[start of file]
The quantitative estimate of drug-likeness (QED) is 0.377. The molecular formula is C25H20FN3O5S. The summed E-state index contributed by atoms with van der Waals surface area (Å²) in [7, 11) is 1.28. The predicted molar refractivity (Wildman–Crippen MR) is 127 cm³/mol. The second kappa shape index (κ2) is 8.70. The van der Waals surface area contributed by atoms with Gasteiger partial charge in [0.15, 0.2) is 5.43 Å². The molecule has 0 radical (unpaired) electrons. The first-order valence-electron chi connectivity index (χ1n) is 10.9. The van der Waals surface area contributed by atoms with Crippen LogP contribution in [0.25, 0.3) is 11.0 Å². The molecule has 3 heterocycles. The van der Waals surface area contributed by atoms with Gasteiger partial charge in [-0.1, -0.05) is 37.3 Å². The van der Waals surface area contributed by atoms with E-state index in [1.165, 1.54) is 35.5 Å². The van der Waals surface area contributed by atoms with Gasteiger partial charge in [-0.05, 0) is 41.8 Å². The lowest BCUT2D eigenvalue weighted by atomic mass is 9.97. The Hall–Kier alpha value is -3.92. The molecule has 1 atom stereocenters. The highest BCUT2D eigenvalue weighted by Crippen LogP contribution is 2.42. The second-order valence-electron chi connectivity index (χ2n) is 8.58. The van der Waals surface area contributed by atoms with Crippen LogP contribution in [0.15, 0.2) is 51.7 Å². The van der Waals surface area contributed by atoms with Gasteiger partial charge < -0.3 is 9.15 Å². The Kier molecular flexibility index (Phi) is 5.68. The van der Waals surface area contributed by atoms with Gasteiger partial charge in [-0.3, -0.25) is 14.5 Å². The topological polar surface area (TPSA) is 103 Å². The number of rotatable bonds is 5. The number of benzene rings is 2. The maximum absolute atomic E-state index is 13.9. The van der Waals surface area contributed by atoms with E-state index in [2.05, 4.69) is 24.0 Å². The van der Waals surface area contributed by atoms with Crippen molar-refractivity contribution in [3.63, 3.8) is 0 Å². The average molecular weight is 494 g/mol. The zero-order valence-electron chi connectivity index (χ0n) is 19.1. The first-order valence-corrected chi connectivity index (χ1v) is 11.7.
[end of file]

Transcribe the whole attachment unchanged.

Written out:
The quantitative estimate of drug-likeness (QED) is 0.377. The molecular formula is C25H20FN3O5S. The summed E-state index contributed by atoms with van der Waals surface area (Å²) in [7, 11) is 1.28. The predicted molar refractivity (Wildman–Crippen MR) is 127 cm³/mol. The second kappa shape index (κ2) is 8.70. The van der Waals surface area contributed by atoms with Gasteiger partial charge in [0.15, 0.2) is 5.43 Å². The molecule has 0 radical (unpaired) electrons. The first-order valence-electron chi connectivity index (χ1n) is 10.9. The van der Waals surface area contributed by atoms with Crippen LogP contribution in [0.25, 0.3) is 11.0 Å². The molecule has 3 heterocycles. The van der Waals surface area contributed by atoms with Gasteiger partial charge in [-0.1, -0.05) is 37.3 Å². The van der Waals surface area contributed by atoms with E-state index in [1.165, 1.54) is 35.5 Å². The van der Waals surface area contributed by atoms with Gasteiger partial charge in [-0.05, 0) is 41.8 Å². The lowest BCUT2D eigenvalue weighted by atomic mass is 9.97. The Hall–Kier alpha value is -3.92. The molecule has 1 atom stereocenters. The highest BCUT2D eigenvalue weighted by Crippen LogP contribution is 2.42. The second-order valence-electron chi connectivity index (χ2n) is 8.58. The van der Waals surface area contributed by atoms with Crippen LogP contribution in [0.15, 0.2) is 51.7 Å². The van der Waals surface area contributed by atoms with Gasteiger partial charge < -0.3 is 9.15 Å². The Kier molecular flexibility index (Phi) is 5.68. The van der Waals surface area contributed by atoms with Gasteiger partial charge in [-0.3, -0.25) is 14.5 Å². The topological polar surface area (TPSA) is 103 Å². The number of rotatable bonds is 5. The number of benzene rings is 2. The maximum absolute atomic E-state index is 13.9. The van der Waals surface area contributed by atoms with E-state index in [2.05, 4.69) is 24.0 Å². The van der Waals surface area contributed by atoms with Crippen molar-refractivity contribution in [3.63, 3.8) is 0 Å². The average molecular weight is 494 g/mol. The zero-order valence-electron chi connectivity index (χ0n) is 19.1. The first-order valence-corrected chi connectivity index (χ1v) is 11.7.